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Modeling the Stratigraphic and Facies Architecture of a Flow-Expansion Zone Constrained with Outcrop Data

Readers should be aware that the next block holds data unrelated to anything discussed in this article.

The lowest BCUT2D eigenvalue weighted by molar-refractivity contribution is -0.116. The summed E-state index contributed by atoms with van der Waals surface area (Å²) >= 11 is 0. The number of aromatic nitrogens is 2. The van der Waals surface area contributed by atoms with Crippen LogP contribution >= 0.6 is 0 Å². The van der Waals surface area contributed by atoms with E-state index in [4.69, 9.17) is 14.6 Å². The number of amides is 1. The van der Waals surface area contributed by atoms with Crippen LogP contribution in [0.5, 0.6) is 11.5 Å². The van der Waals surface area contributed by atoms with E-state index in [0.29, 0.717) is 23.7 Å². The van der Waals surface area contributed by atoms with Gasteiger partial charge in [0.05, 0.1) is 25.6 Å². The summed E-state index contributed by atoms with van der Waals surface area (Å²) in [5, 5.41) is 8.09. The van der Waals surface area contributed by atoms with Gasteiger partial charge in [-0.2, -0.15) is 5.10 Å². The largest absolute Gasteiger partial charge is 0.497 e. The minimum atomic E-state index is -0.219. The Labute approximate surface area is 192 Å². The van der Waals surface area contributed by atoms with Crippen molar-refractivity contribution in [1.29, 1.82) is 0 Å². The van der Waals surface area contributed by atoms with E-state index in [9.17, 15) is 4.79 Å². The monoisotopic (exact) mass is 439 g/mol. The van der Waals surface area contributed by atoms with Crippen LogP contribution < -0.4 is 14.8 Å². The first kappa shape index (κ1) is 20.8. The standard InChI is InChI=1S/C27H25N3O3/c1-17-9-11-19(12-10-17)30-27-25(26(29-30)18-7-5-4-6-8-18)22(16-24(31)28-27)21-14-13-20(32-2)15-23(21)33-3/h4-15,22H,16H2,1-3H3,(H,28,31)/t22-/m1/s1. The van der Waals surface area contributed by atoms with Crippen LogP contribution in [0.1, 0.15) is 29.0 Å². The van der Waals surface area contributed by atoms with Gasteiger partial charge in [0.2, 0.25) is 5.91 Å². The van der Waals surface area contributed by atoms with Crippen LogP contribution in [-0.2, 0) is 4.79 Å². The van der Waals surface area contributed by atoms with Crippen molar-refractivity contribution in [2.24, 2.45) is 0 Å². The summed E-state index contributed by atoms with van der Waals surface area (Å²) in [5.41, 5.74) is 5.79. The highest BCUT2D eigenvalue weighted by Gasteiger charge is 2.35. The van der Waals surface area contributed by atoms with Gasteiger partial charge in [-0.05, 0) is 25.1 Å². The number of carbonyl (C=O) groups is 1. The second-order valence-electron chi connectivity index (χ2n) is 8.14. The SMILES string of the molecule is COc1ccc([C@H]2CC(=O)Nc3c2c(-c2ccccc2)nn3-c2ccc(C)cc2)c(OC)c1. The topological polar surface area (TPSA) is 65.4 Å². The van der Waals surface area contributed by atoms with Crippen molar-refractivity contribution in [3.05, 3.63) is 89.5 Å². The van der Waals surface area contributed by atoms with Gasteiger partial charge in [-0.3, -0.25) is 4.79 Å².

The transition from confined to unconfined turbidity flow can result in the deposition of both high (∼100's:1) and low (∼10's:1) aspect ratio sedimentary bodies, which are not simply described as either channelform or lobate. The stratigraphic architecture and facies variability preserved from deposition in this transitional zone is often difficult to resolve in most subsurface datasets, whether deposited at a channel-lobe transition zone, or in a proximal channel-overbank setting. In order to constrain the geometry of sedimentary bodies that result from flow expansion, high-resolution analysis of a 1500 m long and ∼100 m thick outcrop is analyzed from the Tres Pasos Formation, Magallanes Basin, southern Chile. The stratigraphic complexity and facies variability is constrained through the construction of a three-dimensional (3-D) interpretation and a detailed geocellular model. There is a wide range of sedimentary body geometry observed, ranging from channelized (20 m thick over ∼350 m), highly lenticular units (1 to 12 m thick over 900 m), broad and tabular beds (up to 1 km long), and isolated scour-fill bedsets (aspect ratio: ∼10's:1). Forty-two stratigraphic sections were measured between 10 and 25 m apart, a distance appropriate to capture fine-scale lateral changes in facies and stratal architecture. Confidence in the documented stratigraphic architecture is high as major sedimentary packages and mappable surfaces were walked out and surveyed using a differential global positioning system (dGPS) in order to constrain their variation and lateral continuity. DGPS data (∼10 cm resolution) constrains key stratigraphic surfaces, measured section lines, and topographic intricacies in order to complement and refine a digital elevation model (DEM) of the outcrop belt. The measured section pathways were converted to pseudo-well pathways and populated with grain-size data and facies interpretations. Surveyed stratigraphic surfaces are modeled and tied to depositional unit tops in the pseudo-wells. Using this framework, facies codes and grain size information is used to populate the model in 3-D space, and the vertical and lateral continuity of beds and sedimentary bodies are quantified. The overall connectivity of the outcrop is highly variable, controlled by the mapped distribution of the various high to low aspect ratio sandstone bodies typical of the flow-expansion zone.